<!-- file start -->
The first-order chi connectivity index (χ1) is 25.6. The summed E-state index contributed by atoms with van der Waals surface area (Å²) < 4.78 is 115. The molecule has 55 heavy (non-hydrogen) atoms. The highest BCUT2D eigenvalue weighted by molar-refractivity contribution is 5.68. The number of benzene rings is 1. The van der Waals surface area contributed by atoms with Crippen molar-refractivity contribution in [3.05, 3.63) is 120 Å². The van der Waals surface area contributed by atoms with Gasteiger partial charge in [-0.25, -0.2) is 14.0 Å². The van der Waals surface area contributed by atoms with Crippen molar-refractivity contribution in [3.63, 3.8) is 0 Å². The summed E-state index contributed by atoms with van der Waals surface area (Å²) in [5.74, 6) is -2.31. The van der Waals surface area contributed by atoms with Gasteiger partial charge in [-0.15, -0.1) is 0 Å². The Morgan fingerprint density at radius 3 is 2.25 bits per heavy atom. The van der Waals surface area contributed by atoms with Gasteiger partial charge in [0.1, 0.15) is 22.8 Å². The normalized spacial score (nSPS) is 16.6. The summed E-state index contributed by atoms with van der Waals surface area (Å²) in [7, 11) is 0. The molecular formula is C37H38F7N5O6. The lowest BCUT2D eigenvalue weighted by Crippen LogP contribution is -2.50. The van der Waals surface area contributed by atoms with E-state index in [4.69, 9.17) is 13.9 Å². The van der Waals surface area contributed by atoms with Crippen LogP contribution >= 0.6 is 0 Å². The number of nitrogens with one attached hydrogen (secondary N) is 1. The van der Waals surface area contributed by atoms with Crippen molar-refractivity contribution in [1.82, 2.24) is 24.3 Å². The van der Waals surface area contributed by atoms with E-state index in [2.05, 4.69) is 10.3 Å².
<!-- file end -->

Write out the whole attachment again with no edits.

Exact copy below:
The first-order chi connectivity index (χ1) is 25.6. The summed E-state index contributed by atoms with van der Waals surface area (Å²) < 4.78 is 115. The molecule has 55 heavy (non-hydrogen) atoms. The highest BCUT2D eigenvalue weighted by molar-refractivity contribution is 5.68. The number of benzene rings is 1. The van der Waals surface area contributed by atoms with Crippen molar-refractivity contribution in [3.05, 3.63) is 120 Å². The van der Waals surface area contributed by atoms with Gasteiger partial charge in [-0.25, -0.2) is 14.0 Å². The van der Waals surface area contributed by atoms with Crippen molar-refractivity contribution in [3.63, 3.8) is 0 Å². The summed E-state index contributed by atoms with van der Waals surface area (Å²) in [5.74, 6) is -2.31. The van der Waals surface area contributed by atoms with Gasteiger partial charge in [-0.15, -0.1) is 0 Å². The Morgan fingerprint density at radius 3 is 2.25 bits per heavy atom. The van der Waals surface area contributed by atoms with Gasteiger partial charge in [0.1, 0.15) is 22.8 Å². The normalized spacial score (nSPS) is 16.6. The summed E-state index contributed by atoms with van der Waals surface area (Å²) in [7, 11) is 0. The molecular formula is C37H38F7N5O6. The lowest BCUT2D eigenvalue weighted by Crippen LogP contribution is -2.50. The van der Waals surface area contributed by atoms with E-state index in [4.69, 9.17) is 13.9 Å². The van der Waals surface area contributed by atoms with Crippen LogP contribution >= 0.6 is 0 Å². The number of nitrogens with one attached hydrogen (secondary N) is 1. The van der Waals surface area contributed by atoms with Crippen molar-refractivity contribution in [1.82, 2.24) is 24.3 Å². The van der Waals surface area contributed by atoms with E-state index in [2.05, 4.69) is 10.3 Å².